Apple investigating iPhone 6 explosion in California
Apple is investigating why an iPhone 6 owned by an 11-year-old girl in California 'exploded' while being used to watch YouTube videos, an incident that luckily avoided any serious injury to the child or property damage.
Kayla Ramos was using her iPhone 6 in a sister's bedroom when the fire took place, and was holding the device when it ignited. After seeing "sparks flying everywhere" from the iPhone, Ramos threw it away from her and onto a nearby blanket.
Ramos told 23ABC on Thursday she did burn herself, but the main damage was sustained by the blanket and bed, which now have burn marks and holes where the iPhone landed. The iPhone 6 itself has partially disassembled itself, with the display panel separated from the main body, showing a considerable amount of burn marks on the inside of the device.
Mother Maria Adata told the report "My child could have caught on fire and she could have been hurt more and I am glad she's ok." Adata added she would no longer sleep with it nearby, suggesting "I know we charge it a lot, maybe that caused it, maybe it overheated."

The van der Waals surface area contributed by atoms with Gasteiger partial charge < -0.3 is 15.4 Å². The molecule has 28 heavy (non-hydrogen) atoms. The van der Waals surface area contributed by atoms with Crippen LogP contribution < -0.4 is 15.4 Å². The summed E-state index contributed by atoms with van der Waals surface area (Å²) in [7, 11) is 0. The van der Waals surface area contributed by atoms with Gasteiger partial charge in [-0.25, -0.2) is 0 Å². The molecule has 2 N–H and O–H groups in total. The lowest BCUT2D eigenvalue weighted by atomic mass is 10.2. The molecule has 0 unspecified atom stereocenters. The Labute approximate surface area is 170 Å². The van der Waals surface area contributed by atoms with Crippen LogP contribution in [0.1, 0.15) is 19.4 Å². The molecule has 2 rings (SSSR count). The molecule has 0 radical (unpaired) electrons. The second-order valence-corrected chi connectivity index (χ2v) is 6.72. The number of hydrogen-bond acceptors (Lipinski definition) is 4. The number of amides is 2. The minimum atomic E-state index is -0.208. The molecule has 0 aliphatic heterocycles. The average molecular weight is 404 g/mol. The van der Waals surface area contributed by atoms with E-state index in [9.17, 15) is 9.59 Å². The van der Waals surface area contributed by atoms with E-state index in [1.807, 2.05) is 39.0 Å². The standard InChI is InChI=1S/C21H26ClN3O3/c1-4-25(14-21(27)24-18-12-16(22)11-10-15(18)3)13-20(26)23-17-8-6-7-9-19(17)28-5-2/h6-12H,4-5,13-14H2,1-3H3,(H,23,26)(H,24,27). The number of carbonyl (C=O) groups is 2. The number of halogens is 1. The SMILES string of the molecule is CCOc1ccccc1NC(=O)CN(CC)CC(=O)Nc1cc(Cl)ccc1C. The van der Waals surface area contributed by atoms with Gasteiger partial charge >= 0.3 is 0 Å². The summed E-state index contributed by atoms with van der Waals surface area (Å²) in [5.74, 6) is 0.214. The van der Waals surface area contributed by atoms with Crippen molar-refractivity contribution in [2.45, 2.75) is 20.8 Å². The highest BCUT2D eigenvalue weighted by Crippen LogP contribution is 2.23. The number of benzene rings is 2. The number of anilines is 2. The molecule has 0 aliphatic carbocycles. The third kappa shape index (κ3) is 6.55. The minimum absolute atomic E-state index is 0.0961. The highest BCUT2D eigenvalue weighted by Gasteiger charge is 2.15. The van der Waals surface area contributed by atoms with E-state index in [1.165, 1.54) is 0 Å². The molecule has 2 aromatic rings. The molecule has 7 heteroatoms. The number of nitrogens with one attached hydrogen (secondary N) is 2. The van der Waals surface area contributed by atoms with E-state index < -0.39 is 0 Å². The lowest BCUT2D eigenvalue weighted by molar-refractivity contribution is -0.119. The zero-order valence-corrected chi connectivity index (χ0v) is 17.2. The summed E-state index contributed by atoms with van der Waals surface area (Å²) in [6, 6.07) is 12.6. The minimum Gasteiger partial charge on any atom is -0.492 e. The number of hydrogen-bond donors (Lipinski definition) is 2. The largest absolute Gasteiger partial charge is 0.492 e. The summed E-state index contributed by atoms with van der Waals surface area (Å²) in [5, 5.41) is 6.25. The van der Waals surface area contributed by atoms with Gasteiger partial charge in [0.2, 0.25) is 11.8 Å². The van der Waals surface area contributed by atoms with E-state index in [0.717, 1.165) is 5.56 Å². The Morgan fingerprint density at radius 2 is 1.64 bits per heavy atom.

Apple advised to Adata there could be a few factors that could cause overheating, such as the use of unauthorized charging cables and chargers. Such accessories are suspected to be the cause of some previous fires, including one incident in British Columbia that destroyed a farmhouse in 2016.
Apple also said unauthorized Apple repairs and external damage to an iPhone may also cause a battery failure down the line. In these cases, the company strongly advises customers to get in touch with its support teams, an Apple Store, or an authorized service provider.
In Ramos' case, Apple is investigating the cause of the damage, having already requested photographs from her mother, and is willing to send a replacement iPhone once the damaged version has been sent off for inspection.
Fires from iPhones are relatively rare occurrences, but do happen given the large number of the smartphones are sold around the world, and the small risks involved in using lithium-ion batteries.
In November 2018, an iPhone X started to smoke and caught fire after completing an update to iOS 12.1 and being charged by Apple's official Lightning cable and wall adapter, but it is unclear if the software update actually triggered the ignition. Another iPhone XS Max caught fire in December of the same year, overheating while in an Ohio man's pocket.
More unusually, one January 2018 incident saw an iPhone battery explode in an electronics store in China during servicing, after a customer bit the battery.
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